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  5. #5

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    Very interesting conversation.
    I don't think it a problem that Adventureland is "history" based. If we have to go back to a past time to feel that adventure, I think thats fine.
    For many, the Tahtian/Polynesian experience was plenty adventure. The food was part of the experience, but they have to offer food that will sell in bulk. You can't afford to offer a cultural dish that most people will spit out and throw away (no disrespect to pacific island cuisine). When I was young, I didn't really wonder if Tahitians really ate the teriyaki pineapple laden dish I had at TT. But the show made a big impression on me, and helped me realize at a young age that I wanted to see places in the world.

  6. #6

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    You know, I think "Adventureland" is somewhat problematic in a Post-Colonial age... It inspires a very Victorian Notion of Safaris and "Adventure Clubs" that where popular in Brittain at the beginning of the 20th century...

    In some ways, DL is littered with these Victorian referances: Safari's, Indy as a character, the talking trophies of the old Country Bear Jamboree, Club 33, Peter Pan/Eurpoiean Village of FL...

    The Spirit of Adventureland is the Europian quest quest to understand, conquer, and catalogue the oposite of the Europian Landscape (Mountains, Farmlands, Urban Areas)... The oposite being the untamed Jungle, the Swamp, the Desert, the Volcanic Island... A land and native culture that is seen as dangerous to the Europian citizen...

    It could be made into a cultural exchange... But then the danger doesn't translate... Oh, Alladin doesn't exactly belong either... Because it follows the Occident/Orient, a cultural exchange... Because the Oriental Culture of the Middle East is seen as older than that of Europe...
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  7. #7

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    Quote Originally Posted by yensid1987
    Adventureland is one of those lands that has to work hard to be both fun and entertaining, without being overly politically correct and preachy.
    Exactly. This is a problem for Disney these days. Consider their adaptation of Tarzan, in which they couldn't merely remove the offensive elements from Burroughs' story; they had to get up on a soapbox with their villainous European explorers. (And the kindly, well-meant but bumbling naturalist and his Liberated Daughter, who of course is the only one who immediately Gets It. But that doesn't bug me for its political correctness as it does for its dramatic predictability.) See also Pocahontas and Atlantis. Always the writers display this guilty-conscience need to emphasize that white explorers as a rule are Very Bad Men, except for the Enlightened voices amongst their ranks who must attempt to sway or stop the bad guys. Regardless of your opinion on the history of colonialism or what-have-you, you've got to admit that this makes for pretty tedious filmmaking. Translated into the theme park universe, it apparently (for I haven't yet visited the place) gives rise to the obnoxiously preachy elements of DAK.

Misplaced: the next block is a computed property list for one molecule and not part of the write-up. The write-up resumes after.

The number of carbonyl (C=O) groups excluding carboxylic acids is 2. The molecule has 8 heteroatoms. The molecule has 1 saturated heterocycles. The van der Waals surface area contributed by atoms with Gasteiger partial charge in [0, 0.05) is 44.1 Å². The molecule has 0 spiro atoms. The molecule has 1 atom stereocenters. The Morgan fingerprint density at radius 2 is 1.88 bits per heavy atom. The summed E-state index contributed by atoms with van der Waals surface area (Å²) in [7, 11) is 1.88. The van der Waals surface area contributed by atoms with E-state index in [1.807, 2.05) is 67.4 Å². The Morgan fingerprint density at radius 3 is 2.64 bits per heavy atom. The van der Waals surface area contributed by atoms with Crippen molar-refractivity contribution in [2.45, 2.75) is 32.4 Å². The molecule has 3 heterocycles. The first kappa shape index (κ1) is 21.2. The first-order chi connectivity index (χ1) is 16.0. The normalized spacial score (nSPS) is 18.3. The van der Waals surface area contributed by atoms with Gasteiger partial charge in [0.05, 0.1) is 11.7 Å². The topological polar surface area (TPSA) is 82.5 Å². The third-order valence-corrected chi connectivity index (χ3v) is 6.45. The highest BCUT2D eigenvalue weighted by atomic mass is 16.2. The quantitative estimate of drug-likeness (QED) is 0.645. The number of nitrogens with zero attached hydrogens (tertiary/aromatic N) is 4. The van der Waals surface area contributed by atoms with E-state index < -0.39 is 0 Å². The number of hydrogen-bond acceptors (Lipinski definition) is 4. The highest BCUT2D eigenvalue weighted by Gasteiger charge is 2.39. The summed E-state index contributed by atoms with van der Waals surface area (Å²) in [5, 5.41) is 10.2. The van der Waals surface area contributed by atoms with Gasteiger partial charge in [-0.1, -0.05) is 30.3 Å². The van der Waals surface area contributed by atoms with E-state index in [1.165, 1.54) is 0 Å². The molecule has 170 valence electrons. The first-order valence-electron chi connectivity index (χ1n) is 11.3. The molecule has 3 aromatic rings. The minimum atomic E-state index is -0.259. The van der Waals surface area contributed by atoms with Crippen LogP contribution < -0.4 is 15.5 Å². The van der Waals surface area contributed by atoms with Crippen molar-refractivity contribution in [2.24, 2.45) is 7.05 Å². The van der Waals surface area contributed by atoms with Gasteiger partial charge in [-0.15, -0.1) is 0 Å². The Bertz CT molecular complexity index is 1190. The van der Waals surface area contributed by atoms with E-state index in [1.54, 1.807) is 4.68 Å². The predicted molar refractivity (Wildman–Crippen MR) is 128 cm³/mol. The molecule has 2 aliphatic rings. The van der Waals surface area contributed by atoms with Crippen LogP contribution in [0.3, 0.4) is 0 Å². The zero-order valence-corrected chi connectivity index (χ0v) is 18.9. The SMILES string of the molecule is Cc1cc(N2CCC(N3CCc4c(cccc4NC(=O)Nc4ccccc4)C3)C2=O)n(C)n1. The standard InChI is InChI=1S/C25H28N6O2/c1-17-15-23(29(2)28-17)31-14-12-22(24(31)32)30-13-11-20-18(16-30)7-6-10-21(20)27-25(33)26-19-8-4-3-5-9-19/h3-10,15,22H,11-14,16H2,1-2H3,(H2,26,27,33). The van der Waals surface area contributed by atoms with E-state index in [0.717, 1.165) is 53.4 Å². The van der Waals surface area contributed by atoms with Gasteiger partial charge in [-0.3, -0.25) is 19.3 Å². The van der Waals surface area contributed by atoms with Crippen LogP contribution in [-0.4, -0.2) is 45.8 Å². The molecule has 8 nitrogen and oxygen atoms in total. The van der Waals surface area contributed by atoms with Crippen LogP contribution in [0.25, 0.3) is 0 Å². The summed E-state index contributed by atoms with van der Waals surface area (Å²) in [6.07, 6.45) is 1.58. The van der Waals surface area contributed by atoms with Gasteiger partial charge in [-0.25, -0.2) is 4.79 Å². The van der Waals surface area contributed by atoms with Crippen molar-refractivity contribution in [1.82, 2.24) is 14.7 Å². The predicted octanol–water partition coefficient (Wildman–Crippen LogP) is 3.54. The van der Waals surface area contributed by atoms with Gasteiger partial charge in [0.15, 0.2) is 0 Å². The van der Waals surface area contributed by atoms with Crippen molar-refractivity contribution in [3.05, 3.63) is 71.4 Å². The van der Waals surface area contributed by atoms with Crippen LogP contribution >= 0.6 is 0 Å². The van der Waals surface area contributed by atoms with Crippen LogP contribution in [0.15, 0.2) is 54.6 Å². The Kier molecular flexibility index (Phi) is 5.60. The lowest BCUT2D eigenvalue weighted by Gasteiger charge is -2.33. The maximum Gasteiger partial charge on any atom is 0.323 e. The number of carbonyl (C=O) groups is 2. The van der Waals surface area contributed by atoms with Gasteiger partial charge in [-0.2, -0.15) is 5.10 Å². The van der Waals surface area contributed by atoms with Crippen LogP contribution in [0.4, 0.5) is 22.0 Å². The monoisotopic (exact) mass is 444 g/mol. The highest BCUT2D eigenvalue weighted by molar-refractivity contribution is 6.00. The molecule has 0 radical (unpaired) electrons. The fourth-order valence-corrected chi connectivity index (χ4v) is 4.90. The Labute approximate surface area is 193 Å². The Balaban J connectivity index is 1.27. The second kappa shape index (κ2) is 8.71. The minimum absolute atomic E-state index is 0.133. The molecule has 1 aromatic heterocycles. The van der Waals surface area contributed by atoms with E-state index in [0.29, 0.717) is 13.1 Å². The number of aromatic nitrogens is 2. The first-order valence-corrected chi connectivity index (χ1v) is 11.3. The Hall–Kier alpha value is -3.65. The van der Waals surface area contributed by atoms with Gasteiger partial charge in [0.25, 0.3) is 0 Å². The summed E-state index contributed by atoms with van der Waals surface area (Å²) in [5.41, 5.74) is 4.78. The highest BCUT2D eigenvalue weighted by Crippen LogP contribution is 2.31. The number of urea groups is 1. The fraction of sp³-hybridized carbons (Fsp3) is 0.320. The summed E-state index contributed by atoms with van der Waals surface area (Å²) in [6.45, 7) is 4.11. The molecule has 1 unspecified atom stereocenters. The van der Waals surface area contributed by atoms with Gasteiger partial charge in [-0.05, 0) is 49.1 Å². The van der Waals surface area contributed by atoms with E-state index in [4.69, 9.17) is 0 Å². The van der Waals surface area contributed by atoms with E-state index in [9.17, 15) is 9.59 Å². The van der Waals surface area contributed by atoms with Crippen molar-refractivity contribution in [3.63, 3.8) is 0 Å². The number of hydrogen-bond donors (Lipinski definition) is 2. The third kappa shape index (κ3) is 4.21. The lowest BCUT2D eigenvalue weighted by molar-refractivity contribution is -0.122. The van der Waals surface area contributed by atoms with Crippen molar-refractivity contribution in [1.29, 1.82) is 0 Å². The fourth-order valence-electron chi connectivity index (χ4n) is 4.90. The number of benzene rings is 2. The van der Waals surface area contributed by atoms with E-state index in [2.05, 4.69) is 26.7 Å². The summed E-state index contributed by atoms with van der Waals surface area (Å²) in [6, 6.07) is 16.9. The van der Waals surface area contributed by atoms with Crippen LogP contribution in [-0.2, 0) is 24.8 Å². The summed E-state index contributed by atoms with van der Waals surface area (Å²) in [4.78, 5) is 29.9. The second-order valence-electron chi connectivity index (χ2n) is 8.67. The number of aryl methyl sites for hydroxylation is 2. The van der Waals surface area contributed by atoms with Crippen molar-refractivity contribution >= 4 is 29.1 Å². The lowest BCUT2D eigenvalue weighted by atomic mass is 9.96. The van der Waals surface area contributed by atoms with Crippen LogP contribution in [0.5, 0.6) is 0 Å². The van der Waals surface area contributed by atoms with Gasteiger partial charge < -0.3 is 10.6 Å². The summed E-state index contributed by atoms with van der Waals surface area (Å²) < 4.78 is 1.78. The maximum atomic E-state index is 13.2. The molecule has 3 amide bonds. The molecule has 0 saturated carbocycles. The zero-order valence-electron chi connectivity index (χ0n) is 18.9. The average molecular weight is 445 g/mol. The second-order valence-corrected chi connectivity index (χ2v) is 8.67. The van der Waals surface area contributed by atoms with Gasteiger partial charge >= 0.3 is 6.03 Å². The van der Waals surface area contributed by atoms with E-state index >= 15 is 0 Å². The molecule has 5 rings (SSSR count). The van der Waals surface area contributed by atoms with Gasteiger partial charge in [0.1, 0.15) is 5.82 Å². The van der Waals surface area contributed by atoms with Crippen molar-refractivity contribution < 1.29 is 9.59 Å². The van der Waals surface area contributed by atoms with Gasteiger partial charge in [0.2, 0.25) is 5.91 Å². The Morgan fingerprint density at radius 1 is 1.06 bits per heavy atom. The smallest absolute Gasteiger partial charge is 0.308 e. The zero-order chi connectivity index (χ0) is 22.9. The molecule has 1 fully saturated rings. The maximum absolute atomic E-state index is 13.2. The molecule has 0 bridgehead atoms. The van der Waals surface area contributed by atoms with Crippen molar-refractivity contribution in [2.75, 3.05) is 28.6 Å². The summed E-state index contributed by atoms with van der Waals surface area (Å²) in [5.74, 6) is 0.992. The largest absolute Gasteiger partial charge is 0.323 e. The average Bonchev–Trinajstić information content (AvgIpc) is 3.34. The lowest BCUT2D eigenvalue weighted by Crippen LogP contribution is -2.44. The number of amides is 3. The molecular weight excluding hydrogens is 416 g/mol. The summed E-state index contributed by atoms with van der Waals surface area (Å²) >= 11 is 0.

Which is to say that social conscience is great and all, but it can really cripple fiction if it's applied with too heavy a hand.
    Eric Dean

    [Countdown=&day=12&month=5&year=2005&hour=12&min=20 &sec=55]Getting off this dead volcano and back to California in:[/countdown]

    "Welcome aboard, friends. This is Captain Collins. Now, first let me assure you that TWA has taken every precaution for your safety during this flight. We're proud of our safety record, and aside from a few brief moments of weightlessness, you'll suffer no discomfort in outer space."
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  8. #8

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    Quote Originally Posted by SilentBob66
    OK, so today's African natives are less likely to use spears and shields and more likely to use AK-47s and Toyota Landcruisers, should Disney turn the Jungle Cruise into "Hotel Rwanda"? Quite a few of the various African tribes are still quite proud of their traditional cultures. Should the Jungle Cruise get MORE authentic?
    My point exactly. Nobody wants to visit Blackhawkdownland, for Pete's sake! And once you start down the road to realistic representation of other places and cultures, don't you just end up at Epcot?

    Yes, I like Adventureland's temporal setting. I see no reason not to recapture the giddy thrill of going off into the Great Unknown at the beginning of the 20th century. And I fully believe that it can be done--has been done, really, for the most part--without condescension. Here's the key: Though those early explorers doubtless did enough wrong to give us pause, I think we can give them the benefit of the doubt so far as their motives went. Sure, some were out for money, fame, power, or expansion of the Empire, but weren't some just out for adventure? That's an idea that'll never go out of style, even though--maybe because!--fewer proper adventures are available to us these days.
    Eric Dean

    [Countdown=&day=12&month=5&year=2005&hour=12&min=20 &sec=55]Getting off this dead volcano and back to California in:[/countdown]

    "Welcome aboard, friends. This is Captain Collins. Now, first let me assure you that TWA has taken every precaution for your safety during this flight. We're proud of our safety record, and aside from a few brief moments of weightlessness, you'll suffer no discomfort in outer space."
    --from Rocket to the Moon

  9. #9

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    Hmm... I thought Adventureland celebrated Adventure, not un-PC 50s pop cultural lore.

    I don't see how Aladdin doesn't fit in Adventureland. The land celebrates adventure, not jungle explorations. Just because Aladdin isn't in a jungle doesn't mean that his tale does not represent Advenutre. I think Aladdin fits quite nicely into Adventureland.
    Joey AKA "dlfreak"
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    With all this talk of "off the shelf" and "on the back-burner" it seems the only thing that DCA is really missing is the kitchen sink!

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  10. #10

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    Quote Originally Posted by Tom Chaney